Thursday, August 27, 2009

My Story

In light of recent events – specifically Dr. Tiller’s murder, federal marshals being removed from the aide of Dr. Carhart, and the ongoing violence focused on reproductive health clinics – I’ve decided to tell my own story. I believe that it is extremely important for women (and men) to come out and talk about how their reproductive health clinics have helped them and why they are a positive necessity in our society. We should all tell our own stories.

My story isn’t a pretty packaged story about how I was a victim of incest or rape. Not that these stories are ever pretty, but they are the ones that so often come to view when we are talking about women who need to be able to have abortions. The stories of innocence lost. The women who “deserve” to have a pregnancy terminated. What about the rest of us? We all need control over our own bodies.

I expect that a lot of people won’t agree with my decisions. And I also expect that there may be some backlash because of it. But I refuse to hide when the people who are trying to help women are being murdered.

I tell this story from a sex positive viewpoint; the idea that there is nothing inherently evil about sex. In fact there is a lot of good in it, but there are risks as well.

When I was 18 I was a typical teenager. I thought I was invincible. I thought that nothing bad could happen. And so, even though I knew full well what the consequences were, I had unprotected sex with my boyfriend. I was not a victim of abstinence-only education, I had comprehensive sex ed starting in 5th grade. I was also raised in a sex positive household where information about sex and condoms were always available. I did know better. But I was in love and the sex was fantastic.

What I didn’t know was that I was with a young man who was also extremely fertile, as many 18 year olds are. He hadn’t told me that he had gotten two other women pregnant before me. And he definitely should have known better. But we’re both to blame for what happened. A couple of months before my 19th birthday I got pregnant.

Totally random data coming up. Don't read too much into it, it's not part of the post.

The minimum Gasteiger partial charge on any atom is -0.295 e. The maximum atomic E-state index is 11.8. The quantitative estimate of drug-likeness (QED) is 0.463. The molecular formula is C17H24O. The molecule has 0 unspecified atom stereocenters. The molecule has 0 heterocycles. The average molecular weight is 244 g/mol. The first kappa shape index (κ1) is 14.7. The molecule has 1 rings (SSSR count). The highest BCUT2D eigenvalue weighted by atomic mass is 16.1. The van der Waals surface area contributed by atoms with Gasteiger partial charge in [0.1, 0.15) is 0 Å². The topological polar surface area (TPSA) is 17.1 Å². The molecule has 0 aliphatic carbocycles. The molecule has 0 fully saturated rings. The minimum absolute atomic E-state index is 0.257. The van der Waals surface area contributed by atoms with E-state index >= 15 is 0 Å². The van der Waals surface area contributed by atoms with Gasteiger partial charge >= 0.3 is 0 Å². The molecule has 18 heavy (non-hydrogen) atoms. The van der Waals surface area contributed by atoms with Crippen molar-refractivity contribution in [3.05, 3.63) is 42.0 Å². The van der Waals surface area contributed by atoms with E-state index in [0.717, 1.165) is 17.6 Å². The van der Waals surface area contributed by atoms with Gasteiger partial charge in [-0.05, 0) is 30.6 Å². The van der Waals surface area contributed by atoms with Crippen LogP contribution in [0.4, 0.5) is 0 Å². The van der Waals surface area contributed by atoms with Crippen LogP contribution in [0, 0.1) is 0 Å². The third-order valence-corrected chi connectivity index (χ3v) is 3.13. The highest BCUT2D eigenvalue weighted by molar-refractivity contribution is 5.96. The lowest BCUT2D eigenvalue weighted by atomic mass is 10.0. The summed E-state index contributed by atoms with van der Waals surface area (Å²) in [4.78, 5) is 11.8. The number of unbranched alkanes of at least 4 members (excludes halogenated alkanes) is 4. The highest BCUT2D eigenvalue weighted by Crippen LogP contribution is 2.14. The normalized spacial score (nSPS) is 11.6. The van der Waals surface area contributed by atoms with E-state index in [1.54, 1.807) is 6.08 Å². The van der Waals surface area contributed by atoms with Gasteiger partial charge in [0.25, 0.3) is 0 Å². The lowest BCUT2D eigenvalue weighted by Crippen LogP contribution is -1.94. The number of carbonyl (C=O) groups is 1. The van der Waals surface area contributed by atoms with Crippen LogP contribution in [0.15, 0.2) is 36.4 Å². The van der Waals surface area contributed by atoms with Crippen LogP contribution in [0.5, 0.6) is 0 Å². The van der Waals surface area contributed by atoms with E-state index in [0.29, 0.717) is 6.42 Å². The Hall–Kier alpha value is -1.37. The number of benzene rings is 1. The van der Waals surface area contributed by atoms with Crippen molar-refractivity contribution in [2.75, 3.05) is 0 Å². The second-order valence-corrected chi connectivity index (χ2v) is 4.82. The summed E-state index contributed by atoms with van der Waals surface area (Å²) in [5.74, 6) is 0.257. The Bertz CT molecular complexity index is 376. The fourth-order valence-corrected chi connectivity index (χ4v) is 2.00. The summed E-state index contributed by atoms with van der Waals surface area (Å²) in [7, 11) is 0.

I had always thought that if I got pregnant before I was ready that I would have an abortion. It would be an easy decision. When it actually happened I was struck by how difficult the decision actually was. After all, this life had been created out of love.

After thinking about it for a few weeks though I knew that it was the right decision. I had not been planning on bringing a baby into the world and was smoking at the time. Not a great way to start a pregnancy. My mom, a very supportive woman in general, refused to support me emotionally or financially if I chose to have the child. My boyfriend whom I loved dearly, all of a sudden disappeared when I became pregnant. I had my whole life ahead of me. And even dedicating 9 months to pregnancy was a burden my body could not handle. The first couple months that I did go through were awful and I knew it would only get worse. My body has always had issues with health and pain.

I did not know how to go about seeking an abortion. I am so incredibly lucky that it all turned out as well as it did considering I was doing my research via the yellow pages and, being a broke teenager, cost was my main concern. Had I lived in the Bible Belt instead of a suburb of Chicago I’m sure I would have ended up talking to a crisis center that would’ve misinformed me about pregnancy and abortion. And in my relatively fragile state, that would have been very difficult to deal with.

Ten days after my 19th birthday my best friend took me to a women’s reproductive health clinic. There were lots of women with boyfriends in the waiting room. I was the only one with my best friend.

I don’t really remember much of that day except for having a difficult time peeing in the cup, accidentally stepping on a button on the floor in the operating room that made a loud noise, waking up in another room with my underwear back on, and my best friend taking care of me that evening (mmm Blue’s Clues macaroni and cheese). But it all went pretty well.

As the years went on I became pretty loyal to Planned Parenthood. I really wish I had gotten the procedure there, but I’m happy that it went well. Planned Parenthood has been there for me through thick and thin. They’ve helped me through condom breakage, STI testing, genital warts, pap smears, putting me on the pill to prevent pregnancy, and then keeping me on it to prevent ovarian cysts. They’ve been there when I’ve cried, they’ve laughed at my jokes, and they’ve been non-judgmental of my lifestyle choices. They’ve been like a really good friend to me. And as a good friend I’ve tried my best to give back as well. I’ve donated time and money to them. I ran the local college campus chapter of VOX (Planned Parenthood’s student outreach) and I’ve worked as an escort keeping myself between women entering and leaving the clinic and those who did not agree with why they thought those women were there. I will always support Planned Parenthood and I hope that they are always able to support me.

1 comment:

Patrick said...

Thank you, thank you, thank you.